How will Labour's IT policies affect business?

The Labour Party will form the core of the next government, but just what are its policies on IT and how will they affect New Zealand companies?

The Labour Party will form the core of the next government, but just what are its policies on IT and how will they affect New Zealand companies?

"Economic growth doesn't just happen. It occurs through the hard work of people and businesses. Labour rejects the ideology that says government should just leave it all to the 'market'," says Labour's policy paper on industrial development.

With that as the basis, Labour says it will allow all Research and Development expenditure to be fully expensed in the year of investment as well as accelerating the depreciation regime for new investment in technology.

That should help companies develop new technologies more quickly and also write off the cost of buying IT faster. Labour will also "promote Technology New Zealand's programmes ... and ensure funding for this scheme is demand driven".

Labour will also increase the "state's financial investment" in research, science and technology to help increase overall Research and Development expenditure in New Zealand. It is committed to investing 0.8% of GDP to Research and Development by 2010 as well as allowing Crown Research Institutes (CRIs) to reinvest all of their profits into Research and Development.

Education is another key area that will affect IT companies - and Labour has big plans to help boost the number of students getting into the sciences, maths and IT through "bonded scholarships". It will also establish a pilot scholarship programme to encourage postgraduate study in areas where skills are short.

E-commerce is one area in which Labour intends to be a "key enabler". It will develop a "single window" to government, both central and local, so all users can access government departments directly via the Web.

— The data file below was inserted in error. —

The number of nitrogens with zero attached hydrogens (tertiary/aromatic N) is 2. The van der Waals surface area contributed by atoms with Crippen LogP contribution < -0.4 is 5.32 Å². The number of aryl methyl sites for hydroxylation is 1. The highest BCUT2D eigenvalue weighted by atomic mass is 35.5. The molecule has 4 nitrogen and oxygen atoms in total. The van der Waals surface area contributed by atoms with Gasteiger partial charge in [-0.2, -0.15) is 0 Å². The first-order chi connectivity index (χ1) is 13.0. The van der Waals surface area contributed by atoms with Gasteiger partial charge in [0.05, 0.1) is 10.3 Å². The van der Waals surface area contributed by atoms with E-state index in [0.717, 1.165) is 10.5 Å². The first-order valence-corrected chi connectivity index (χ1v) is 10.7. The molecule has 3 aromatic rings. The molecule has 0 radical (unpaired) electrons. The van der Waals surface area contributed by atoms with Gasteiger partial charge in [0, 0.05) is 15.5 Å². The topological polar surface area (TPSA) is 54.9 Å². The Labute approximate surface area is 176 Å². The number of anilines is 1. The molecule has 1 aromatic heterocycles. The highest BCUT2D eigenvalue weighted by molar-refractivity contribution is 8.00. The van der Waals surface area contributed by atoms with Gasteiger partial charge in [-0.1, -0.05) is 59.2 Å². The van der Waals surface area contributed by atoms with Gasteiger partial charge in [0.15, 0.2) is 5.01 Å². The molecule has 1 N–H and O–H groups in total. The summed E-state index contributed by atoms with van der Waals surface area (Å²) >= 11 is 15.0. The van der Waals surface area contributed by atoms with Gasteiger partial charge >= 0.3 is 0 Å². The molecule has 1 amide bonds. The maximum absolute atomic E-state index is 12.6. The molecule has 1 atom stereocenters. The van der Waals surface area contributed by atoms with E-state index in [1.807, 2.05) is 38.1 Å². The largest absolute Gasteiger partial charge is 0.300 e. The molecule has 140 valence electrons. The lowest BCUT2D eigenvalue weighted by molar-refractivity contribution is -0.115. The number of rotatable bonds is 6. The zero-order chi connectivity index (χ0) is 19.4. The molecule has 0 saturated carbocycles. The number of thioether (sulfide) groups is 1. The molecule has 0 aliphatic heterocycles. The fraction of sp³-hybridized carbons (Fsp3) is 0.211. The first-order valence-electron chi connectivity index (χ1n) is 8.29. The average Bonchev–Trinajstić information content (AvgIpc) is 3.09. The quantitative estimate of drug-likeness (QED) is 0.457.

On top of this it will instigate an e-commerce purchasing plan across all government departments requiring any company dealing with the Industrial Supplies Office (ISO) to do so electronically. It will "accelerate the reform of legislation targeted at the facilitating e-commerce" and will push for a public debate on the role of digital signatures in New Zealand.

The infrastructure will come under increased scrutiny under a Labour government. The telecommunications industry will undergo an official inquiry into its practices, which commerce spokesman Paul Swain hopes will be up and running before Christmas.

"It would be my intention to try and have the formal part of the inquiry, the people in place and the terms of reference, at least established before Christmas."

He expects a result within six months. Swain has repeatedly said he is unhappy with Telecom's level of influence on the market but he is reluctant to see a "heavy-handed regulatory regime" implemented.

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